‘for it is only through imaginative thinking that society grows, materially and intellectually’
Charles Brasch, ‘Notes’. Landfall, March, 1959
This year, 2018, is the 60th anniversary of the establishment of the Robert Burns Fellowship at the University of Otago. It is the oldest and most prestigious literary art award in New Zealand. There is some mystery surrounding the people who helped set it up, but Dunedin’s own Charles Brasch certainly had a hand in it; it is thus fitting that many of the books on display come from his own collection, which is housed in Special Collections.
On the 7th of September the exhibition, Auld Acquaintances: Celebrating the Robert Burns Fellowship, will begin in the de Beer Gallery, Special Collections at the University of Otago. It will run through until the 7th of December.
The Robert Burns Fellowship was established as a way to foster nascent or already established New Zealand writing talent. Poets, novelists, short story writers, historians, scriptwriters, playwrights, essayists – no genre is excluded. Many of New Zealand’s most well-known writers have been Robert Burns Fellows – Maurice Gee, Janet Frame, James K. Baxter, Hone Tuwhare, Witi Ihimaera, Roger Hall, Cilla McQueen, Michael King, Laurence Fearnley…the list goes on.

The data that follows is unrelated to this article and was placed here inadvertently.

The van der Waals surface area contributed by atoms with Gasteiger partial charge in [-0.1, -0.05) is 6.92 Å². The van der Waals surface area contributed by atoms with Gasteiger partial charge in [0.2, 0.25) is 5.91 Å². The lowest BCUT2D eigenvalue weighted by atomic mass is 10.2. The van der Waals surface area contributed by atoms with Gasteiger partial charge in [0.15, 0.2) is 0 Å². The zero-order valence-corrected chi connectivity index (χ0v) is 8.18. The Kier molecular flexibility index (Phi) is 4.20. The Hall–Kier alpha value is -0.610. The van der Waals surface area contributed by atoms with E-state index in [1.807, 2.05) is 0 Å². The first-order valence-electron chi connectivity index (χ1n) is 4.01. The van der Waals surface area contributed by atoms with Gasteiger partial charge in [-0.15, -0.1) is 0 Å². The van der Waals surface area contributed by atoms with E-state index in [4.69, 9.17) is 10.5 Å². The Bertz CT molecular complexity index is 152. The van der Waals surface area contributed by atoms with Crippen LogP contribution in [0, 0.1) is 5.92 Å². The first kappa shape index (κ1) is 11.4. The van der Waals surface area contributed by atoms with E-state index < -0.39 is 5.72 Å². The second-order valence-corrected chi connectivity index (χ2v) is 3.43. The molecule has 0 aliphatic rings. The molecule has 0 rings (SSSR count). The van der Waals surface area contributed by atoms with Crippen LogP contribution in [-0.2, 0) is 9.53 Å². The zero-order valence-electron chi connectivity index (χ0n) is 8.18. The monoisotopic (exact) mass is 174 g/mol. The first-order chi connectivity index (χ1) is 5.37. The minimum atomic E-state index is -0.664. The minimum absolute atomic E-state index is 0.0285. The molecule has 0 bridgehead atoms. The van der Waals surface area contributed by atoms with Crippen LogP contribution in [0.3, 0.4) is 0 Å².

All of the Robert Burns Fellows will feature in the exhibition. Many of them have written their own paragraphs on how the Fellowship has impacted their lives, making the exhibition a very personal one. In addition and where possible, the publication that resulted from the Fellow’s tenure is on display. From the novelist Ian Cross – first ever Fellow in 1959 – to the Robert Burns Fellow in 2018, poet Rhian Gallagher, this exhibition is a piece of New Zealand’s literary history that everyone needs to see.
For a full roster of other events associated with the Burns Fellowship reunion, see the Department of English and Linguistics’ site.